Florida officials push local governments to defend abortion access

FILE - This May 17, 2019, file photo, shows an examination/procedure room at the Jackson Women's Health Organization in Jackson, Miss. The Supreme Court has agreed to hear a potentially ground-breaking abortion case, and the news is energizing activists on both sides of the contentious issue. They're already girding to make abortion access a high-profile issue in next years midterm elections. (AP Photo/Rogelio V. Solis, File) (Rogelio V. Solis, Copyright 2019 The Associated Press. All rights reserved)

TALLAHASSEE, Fla. – The U.S. Supreme Court is mulling the constitutionality of a Mississippi law that bans abortions after 15 weeks.

Many on both sides of the debate have speculated a ruling could go as far as reversing Roe v. Wade.

A coalition made up of a total of 14 cities and counties across Florida has passed resolutions affirming support of abortion access.

In a virtual news conference Thursday, a group of those elected officials encouraged other municipalities to do the same.

“To defend against the current very real anti-abortion attacks from our state Capitol,” said St. Petersburg City Commissioner Darden Rice.

The resolutions, although primarily symbolic, also have some practical effects.

“They help create a conversation and help us look at our internal policies,” said Hallandale Beach City Commissioner Sabrina Javellana.

The officials argue the resolutions are more important than ever, with the U.S. Supreme Court currently considering Mississippi’s 15-week abortion ban.

“We’ve also already heard the rumors that a 15-week ban, much like Mississippi, is what Florida Republicans are going to be leading with,” said state Rep. Anna Eskamani.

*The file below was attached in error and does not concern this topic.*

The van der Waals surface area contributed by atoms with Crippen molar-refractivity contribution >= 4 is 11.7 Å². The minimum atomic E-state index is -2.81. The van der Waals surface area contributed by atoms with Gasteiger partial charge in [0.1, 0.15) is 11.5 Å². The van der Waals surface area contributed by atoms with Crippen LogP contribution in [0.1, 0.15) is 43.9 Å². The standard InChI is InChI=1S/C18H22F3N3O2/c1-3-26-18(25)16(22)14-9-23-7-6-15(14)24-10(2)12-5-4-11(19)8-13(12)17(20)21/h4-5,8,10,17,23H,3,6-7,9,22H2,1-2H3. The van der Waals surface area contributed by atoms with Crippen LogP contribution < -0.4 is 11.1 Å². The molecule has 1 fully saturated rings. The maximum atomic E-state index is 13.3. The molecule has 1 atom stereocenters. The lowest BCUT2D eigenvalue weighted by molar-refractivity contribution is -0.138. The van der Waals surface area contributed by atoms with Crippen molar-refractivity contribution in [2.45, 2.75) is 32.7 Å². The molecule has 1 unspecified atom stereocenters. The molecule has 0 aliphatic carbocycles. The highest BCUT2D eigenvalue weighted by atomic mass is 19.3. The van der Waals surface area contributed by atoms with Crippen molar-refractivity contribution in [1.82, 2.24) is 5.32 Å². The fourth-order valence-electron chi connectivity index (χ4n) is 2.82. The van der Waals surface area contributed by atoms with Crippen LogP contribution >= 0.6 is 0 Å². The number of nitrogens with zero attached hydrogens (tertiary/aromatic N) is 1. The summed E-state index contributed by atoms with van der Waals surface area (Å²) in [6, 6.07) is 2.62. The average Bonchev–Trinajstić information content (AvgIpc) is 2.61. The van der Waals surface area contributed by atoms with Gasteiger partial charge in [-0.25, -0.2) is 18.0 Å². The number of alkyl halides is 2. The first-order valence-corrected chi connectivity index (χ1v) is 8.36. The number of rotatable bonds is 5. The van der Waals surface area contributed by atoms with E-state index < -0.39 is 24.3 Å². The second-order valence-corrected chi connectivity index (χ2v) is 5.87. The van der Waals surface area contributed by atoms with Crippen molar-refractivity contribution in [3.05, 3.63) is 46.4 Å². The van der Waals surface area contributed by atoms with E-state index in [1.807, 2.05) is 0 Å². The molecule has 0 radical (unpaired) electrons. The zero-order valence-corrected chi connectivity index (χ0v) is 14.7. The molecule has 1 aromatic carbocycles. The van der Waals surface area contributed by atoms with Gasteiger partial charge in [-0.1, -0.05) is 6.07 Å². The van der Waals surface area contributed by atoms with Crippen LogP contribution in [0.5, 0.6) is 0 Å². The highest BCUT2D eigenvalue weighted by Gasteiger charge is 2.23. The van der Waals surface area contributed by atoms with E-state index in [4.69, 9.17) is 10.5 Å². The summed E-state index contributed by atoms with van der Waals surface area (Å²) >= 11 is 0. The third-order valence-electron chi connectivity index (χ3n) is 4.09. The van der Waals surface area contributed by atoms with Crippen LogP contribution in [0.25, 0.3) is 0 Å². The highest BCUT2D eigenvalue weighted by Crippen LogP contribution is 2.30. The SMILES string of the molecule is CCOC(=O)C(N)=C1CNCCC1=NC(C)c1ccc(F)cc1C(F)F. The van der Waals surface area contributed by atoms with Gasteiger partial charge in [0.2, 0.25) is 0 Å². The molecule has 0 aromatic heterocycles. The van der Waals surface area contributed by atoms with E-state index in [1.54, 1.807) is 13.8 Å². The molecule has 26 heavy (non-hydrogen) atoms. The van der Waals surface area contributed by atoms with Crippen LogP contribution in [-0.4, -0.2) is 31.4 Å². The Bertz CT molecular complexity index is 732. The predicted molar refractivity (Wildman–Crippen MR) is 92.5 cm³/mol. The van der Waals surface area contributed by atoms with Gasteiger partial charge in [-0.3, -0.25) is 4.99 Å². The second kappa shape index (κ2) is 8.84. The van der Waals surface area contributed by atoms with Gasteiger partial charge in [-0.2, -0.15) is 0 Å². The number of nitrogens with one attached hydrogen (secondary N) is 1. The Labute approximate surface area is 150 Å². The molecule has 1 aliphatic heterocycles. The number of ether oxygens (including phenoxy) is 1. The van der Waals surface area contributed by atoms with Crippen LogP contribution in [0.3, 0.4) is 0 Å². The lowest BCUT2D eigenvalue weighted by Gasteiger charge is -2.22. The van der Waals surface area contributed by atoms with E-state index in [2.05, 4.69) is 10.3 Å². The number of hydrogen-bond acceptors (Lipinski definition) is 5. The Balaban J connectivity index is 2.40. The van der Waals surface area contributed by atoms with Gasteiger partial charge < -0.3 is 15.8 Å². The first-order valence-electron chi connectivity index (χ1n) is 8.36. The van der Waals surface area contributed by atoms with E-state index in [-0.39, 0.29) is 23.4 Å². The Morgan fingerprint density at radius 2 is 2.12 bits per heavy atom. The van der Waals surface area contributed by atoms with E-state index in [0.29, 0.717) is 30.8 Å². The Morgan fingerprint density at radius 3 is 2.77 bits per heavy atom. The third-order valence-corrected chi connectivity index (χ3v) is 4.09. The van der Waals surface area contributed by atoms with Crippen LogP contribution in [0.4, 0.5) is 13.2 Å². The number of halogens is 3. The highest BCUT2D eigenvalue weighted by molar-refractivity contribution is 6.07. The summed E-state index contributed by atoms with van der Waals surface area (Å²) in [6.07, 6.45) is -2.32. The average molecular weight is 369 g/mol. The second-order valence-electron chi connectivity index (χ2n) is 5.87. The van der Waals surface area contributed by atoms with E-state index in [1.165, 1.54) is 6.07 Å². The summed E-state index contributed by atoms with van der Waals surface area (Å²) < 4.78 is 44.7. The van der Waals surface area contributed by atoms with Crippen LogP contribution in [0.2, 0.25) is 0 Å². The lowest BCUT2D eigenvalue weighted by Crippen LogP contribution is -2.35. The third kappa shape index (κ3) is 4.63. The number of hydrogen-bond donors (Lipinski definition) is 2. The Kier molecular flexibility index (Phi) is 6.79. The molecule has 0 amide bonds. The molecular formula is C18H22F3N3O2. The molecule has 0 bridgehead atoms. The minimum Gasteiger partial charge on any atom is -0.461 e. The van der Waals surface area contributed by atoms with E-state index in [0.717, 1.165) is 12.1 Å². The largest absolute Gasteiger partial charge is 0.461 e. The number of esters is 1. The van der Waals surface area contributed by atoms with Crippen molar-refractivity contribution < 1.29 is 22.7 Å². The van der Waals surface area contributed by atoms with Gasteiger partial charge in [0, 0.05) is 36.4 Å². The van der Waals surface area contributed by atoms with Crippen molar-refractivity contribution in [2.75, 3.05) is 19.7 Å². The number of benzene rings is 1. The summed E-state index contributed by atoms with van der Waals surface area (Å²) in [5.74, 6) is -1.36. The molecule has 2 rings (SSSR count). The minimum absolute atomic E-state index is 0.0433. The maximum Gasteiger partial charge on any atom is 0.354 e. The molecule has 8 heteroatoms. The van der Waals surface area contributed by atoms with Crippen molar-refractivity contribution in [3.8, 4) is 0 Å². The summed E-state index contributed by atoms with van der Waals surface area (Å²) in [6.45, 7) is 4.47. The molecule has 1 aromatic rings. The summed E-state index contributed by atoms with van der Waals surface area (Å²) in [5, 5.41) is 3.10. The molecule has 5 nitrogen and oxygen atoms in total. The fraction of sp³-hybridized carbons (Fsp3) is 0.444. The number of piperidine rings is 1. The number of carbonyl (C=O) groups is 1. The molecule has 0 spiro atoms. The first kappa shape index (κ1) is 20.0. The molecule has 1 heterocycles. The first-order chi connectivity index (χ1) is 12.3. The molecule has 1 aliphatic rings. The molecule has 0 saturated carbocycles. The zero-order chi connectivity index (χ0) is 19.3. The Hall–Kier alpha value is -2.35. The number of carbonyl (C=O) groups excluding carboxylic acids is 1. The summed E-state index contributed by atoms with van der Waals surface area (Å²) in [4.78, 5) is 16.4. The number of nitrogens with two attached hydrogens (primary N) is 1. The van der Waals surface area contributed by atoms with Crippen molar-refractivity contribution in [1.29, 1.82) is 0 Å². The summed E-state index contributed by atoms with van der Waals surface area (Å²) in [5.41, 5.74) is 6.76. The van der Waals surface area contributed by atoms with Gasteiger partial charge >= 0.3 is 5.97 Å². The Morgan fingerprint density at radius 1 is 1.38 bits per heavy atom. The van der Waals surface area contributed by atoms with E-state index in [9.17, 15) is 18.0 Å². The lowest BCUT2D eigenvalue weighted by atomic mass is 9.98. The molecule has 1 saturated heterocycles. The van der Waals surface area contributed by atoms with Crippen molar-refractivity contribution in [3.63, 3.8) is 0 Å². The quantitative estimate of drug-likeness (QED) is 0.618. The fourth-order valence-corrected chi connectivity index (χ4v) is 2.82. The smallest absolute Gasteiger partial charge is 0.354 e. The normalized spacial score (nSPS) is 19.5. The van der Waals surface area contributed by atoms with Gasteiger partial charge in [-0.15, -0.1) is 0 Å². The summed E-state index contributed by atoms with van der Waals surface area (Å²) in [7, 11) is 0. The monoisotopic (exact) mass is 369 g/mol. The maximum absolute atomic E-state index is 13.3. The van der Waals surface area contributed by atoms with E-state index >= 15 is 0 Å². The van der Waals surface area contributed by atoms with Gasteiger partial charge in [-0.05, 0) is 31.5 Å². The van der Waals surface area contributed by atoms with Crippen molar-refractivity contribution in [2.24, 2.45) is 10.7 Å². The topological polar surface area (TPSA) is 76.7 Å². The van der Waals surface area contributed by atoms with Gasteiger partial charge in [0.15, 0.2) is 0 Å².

Many have even speculated the result of the case will lead to a complete overturning of Roe v. Wade, which would allow states to completely ban abortion.

In that scenario, Florida lawmakers may have a tougher time banning abortion than other state legislatures.

That’s because of the state constitution’s privacy clause.

“It has protected the people of Florida from anti-abortion legislation in the past,” said Eskamani.

Past state Supreme Court rulings have held Florida’s unique privacy protections extend to abortion access.

In 2012, Florida voters voted 55 to 45 to uphold that interpretation.

“They don’t want to interfere between someone and their doctor when it comes to a pregnancy,” said Eskamani.

A ruling on the Mississippi law isn’t expected until this summer, but there’s almost guaranteed to be some push for more abortion restrictions in the state legislative session starting in January.

Already a Texas-style heartbeat bill has been filed for the upcoming session, although there are few indications the legislation has much traction among the GOP majority.